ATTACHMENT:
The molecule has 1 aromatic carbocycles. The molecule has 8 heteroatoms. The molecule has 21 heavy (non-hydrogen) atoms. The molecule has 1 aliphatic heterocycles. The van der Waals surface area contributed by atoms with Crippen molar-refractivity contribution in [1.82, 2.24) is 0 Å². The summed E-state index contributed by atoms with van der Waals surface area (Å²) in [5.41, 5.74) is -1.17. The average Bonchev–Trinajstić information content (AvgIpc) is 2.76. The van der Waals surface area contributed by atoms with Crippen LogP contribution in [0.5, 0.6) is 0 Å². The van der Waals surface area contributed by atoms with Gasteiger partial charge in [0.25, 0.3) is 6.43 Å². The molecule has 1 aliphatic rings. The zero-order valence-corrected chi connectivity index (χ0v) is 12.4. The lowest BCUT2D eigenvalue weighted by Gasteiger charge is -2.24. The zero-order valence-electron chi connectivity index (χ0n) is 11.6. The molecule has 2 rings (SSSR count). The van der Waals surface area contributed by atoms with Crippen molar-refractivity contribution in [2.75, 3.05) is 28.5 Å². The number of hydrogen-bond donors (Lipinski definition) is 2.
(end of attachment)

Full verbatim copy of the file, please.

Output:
The molecule has 1 aromatic carbocycles. The molecule has 8 heteroatoms. The molecule has 21 heavy (non-hydrogen) atoms. The molecule has 1 aliphatic heterocycles. The van der Waals surface area contributed by atoms with Crippen molar-refractivity contribution in [1.82, 2.24) is 0 Å². The summed E-state index contributed by atoms with van der Waals surface area (Å²) in [5.41, 5.74) is -1.17. The average Bonchev–Trinajstić information content (AvgIpc) is 2.76. The van der Waals surface area contributed by atoms with Crippen LogP contribution in [0.5, 0.6) is 0 Å². The van der Waals surface area contributed by atoms with Gasteiger partial charge in [0.25, 0.3) is 6.43 Å². The molecule has 1 aliphatic rings. The zero-order valence-corrected chi connectivity index (χ0v) is 12.4. The lowest BCUT2D eigenvalue weighted by Gasteiger charge is -2.24. The zero-order valence-electron chi connectivity index (χ0n) is 11.6. The molecule has 2 rings (SSSR count). The van der Waals surface area contributed by atoms with Crippen molar-refractivity contribution in [2.75, 3.05) is 28.5 Å². The number of hydrogen-bond donors (Lipinski definition) is 2.